One of the most amazing artworks created by Italian Neoclassical artist Antonio Canova is somewhat of a contradiction of his own style. In this post, we’ll take a closer look at Psyche Revived by Cupid’s Kiss, an extraordinary sculpture!
1. It was originally commissioned by a Welsh politician
This magnificent marble sculpture was created by Antonio Canova, one of the most renowned artists of the time, between 1787 and 1793. It was originally commissioned by Colonel John Campbell, a Welsh politician, and avid art collector.
What’s remarkable is that he bought several sculptures from the young Canova but somehow never received them. This was also the case for the statue of Psyche and Cupid.
2. It depicts a story from an ancient Roman novel
The sculpture depicts a very popular theme in the world of art which is a story from an ancient Roman novel. This novel was originally called “The Metamorphoses of Apuleius” but is better known as “The Golden Ass.”
This novel dates back to the late 2nd century A.D. and is remarkable the only ancient Roman novel that has survived in its entirety. It tells the story of Lucius, a man who is transformed into an ass and experiences a wide variety of adventures (yes, this is really the storyline).
The tale of Cupid and Psyche is one of the many stories in the book and the best-known through various other mentions in literature and depictions in works of art.
3. It captures the moment shortly after Psyche awakens
The story in the ancient Roman novel revolves around Psyche who is given a jar by Venus. This jar contains a scrap of beauty from Proserpina, an ancient Roman goddess, and Psych was explicitly told not to open it.
As her curiosity got the best of her, she opened it, but instead of finding the “Imprisoned Treasure of Divine Beauty,” it was filled with the “Sleep of the Innermost Darkness.” This instantly knocked her out into a state of permanent unconsciousness.
The statue depicts the moment shortly after Psyche is awakened by the kiss of Cupid and the prick of his arrow.
4. The jar that Psyche opened is just behind her
Apart from seeing the moment that Psyche awakens after being kissed by Cupid, there are some more hints that refer to the story.
One of these is the arrow of Cupid which is situated near the feet of Psyche. The most prominent element is the jar that she opened before falling asleep which is located just behind her, alluding to the fact that she took a peek into it before passing out.
5. It’s not exactly in line with other Neoclassical sculptures
Even though this artwork is considered to be one of the ultimate masterpieces of Neoclassical sculpture, it’s not really in line with other works of this art movement which lack the emotional intensity of this sculpture.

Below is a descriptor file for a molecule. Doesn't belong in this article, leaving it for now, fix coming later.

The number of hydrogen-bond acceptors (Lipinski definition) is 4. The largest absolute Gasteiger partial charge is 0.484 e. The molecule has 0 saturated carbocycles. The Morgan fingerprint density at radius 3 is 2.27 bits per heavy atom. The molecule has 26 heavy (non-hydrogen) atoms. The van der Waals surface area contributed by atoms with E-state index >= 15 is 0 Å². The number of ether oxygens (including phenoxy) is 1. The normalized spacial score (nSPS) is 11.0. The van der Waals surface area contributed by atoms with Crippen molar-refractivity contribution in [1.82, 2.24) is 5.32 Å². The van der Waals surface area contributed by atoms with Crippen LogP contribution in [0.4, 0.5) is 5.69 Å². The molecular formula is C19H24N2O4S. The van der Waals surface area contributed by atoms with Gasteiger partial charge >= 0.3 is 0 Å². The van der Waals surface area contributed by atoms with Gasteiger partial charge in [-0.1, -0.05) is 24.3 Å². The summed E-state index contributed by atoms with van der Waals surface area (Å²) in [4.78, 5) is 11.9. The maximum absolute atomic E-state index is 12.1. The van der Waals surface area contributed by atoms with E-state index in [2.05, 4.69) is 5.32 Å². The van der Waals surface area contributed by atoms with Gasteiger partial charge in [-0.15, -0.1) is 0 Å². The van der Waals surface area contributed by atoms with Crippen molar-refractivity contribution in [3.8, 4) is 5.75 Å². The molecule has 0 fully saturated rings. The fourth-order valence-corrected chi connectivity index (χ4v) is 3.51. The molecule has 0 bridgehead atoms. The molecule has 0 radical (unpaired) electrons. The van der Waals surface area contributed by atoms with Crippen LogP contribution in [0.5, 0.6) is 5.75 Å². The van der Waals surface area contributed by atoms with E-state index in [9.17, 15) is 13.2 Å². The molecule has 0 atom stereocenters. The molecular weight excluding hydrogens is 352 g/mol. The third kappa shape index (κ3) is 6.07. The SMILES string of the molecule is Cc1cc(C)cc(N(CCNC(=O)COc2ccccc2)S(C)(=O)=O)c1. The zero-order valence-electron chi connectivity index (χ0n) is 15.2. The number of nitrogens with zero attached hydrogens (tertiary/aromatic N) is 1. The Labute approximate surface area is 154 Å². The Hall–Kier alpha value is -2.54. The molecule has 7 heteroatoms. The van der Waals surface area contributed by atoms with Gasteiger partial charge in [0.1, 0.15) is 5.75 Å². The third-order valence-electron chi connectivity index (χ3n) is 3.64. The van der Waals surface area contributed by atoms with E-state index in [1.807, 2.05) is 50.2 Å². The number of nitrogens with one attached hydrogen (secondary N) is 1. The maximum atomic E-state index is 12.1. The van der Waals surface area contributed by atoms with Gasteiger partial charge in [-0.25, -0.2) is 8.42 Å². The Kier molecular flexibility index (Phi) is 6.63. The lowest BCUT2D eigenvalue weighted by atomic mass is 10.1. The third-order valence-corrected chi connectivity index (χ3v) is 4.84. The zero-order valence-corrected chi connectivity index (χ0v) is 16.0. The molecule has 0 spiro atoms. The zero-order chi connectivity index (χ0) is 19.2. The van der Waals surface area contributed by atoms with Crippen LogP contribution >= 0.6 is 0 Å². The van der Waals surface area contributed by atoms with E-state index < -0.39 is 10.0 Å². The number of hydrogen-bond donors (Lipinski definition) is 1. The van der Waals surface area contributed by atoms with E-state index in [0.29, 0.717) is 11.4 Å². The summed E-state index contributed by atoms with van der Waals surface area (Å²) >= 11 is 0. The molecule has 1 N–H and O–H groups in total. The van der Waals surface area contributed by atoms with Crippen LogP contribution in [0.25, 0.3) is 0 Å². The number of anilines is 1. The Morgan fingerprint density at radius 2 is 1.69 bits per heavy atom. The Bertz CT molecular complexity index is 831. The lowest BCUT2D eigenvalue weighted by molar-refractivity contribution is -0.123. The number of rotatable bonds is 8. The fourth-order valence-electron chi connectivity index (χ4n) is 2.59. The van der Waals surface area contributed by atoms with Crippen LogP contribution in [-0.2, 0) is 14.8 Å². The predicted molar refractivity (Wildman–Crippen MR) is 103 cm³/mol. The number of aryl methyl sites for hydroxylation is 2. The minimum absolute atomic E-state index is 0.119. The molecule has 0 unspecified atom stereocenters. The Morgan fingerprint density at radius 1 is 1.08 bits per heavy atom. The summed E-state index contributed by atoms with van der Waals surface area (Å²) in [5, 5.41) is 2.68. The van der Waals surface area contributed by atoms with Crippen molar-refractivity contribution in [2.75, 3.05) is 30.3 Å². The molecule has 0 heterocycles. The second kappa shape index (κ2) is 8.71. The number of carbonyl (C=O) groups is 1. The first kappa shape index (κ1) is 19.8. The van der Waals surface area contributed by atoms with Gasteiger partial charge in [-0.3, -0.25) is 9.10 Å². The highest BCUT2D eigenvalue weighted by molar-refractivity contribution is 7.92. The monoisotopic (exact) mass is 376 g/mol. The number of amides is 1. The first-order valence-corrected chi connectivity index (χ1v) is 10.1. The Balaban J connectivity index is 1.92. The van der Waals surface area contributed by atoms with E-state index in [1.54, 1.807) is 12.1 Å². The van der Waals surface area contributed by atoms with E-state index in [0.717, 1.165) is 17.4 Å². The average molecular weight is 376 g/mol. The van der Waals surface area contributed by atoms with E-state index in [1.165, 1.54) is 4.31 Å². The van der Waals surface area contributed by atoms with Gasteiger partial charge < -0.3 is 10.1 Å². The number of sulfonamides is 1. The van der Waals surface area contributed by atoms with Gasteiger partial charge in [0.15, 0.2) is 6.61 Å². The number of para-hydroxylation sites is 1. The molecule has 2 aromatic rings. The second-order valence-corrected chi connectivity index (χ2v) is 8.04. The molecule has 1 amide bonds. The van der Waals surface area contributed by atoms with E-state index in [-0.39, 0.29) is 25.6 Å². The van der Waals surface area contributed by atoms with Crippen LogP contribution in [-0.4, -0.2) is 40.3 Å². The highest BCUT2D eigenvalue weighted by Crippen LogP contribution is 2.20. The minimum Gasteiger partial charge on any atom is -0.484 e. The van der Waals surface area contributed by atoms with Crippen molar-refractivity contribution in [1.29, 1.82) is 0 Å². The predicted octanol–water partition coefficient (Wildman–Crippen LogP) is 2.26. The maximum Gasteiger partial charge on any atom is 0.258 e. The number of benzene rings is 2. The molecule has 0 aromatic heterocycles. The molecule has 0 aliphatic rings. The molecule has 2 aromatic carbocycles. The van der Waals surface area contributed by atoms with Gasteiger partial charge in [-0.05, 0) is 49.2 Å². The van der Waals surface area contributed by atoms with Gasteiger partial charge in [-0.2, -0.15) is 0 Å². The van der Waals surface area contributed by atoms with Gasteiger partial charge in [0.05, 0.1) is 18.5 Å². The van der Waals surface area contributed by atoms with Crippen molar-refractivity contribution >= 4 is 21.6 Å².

In that sense, it can be considered a precursor of works of art of the Romantic movement which emerged in the early 19th century.
6. It emphasizes the remarkable talent of Antonio Canova
The remarkable talent of Antonio Canova is emphasized by several elements of this marble sculpture:
- The extremely smooth skin of both Cupid and Psyche.
- The drapery appears rougher which further accentuates the smoothness of their skin.
- The extreme details of the hair of both and the wings of Cupid appear as fine curls.
- The rough texture of the rock on which the statue rests.
7. Not everybody was a huge fan of the sculpture
Regardless of the fact that Psyche Revived by Cupid’s Kiss is considered to be one of the ultimate masterpieces of Neoclassical sculpture today, not everybody has regarded it as such.
One of the main critics was contemporary German art critic Karl Ludwig Fernow (1763-1808), a man who didn’t appreciate that the sculpture doesn’t have a single viewpoint.
His complaint was that you must walk around the statue multiple times to capture each element, and even then you get lost trying to find the two faces of Psyche and Cupid in a single shot.
As time went on, however, this particular work strengthened its status as one of the most amazing works of art ever created!
8. There are 3 versions located in museums around the world
Antonio Canova ran a very successful studio and as with many of his works, he created a total of 3 versions of Psyche Revived by Cupid’s Kiss which can be found in some of the most famous museums in France, the United States, and Russia.
The first version (1787-1793) never made it to the collection of Welsh politician John Campbell and was purchased in the year 1800 by Napoleon’s brother-in-law named Joachim Murat. This is eventually how it ended up in the collection of the Louvre Museum in Paris in the year 1824.
Psyche Revived by Cupid’s Kiss in Saint Petersburg
The second version of this particular work of art was completed in the year 1796 for Prince Nicholas Youssoupov, a Russian nobleman and art collector. This work can now be found at the Hermitage Museum in Saint Petersburg.
Psyche Revived by Cupid’s Kiss in New York
The third version is a full-scale model of the version in Saint Petersburg that was prepared in the year 1794. This plaster model was inherited by one of Canova’s assistants and served as the model for multiple other statues. It is now located at the Metropolitan Museum of Art in New York City.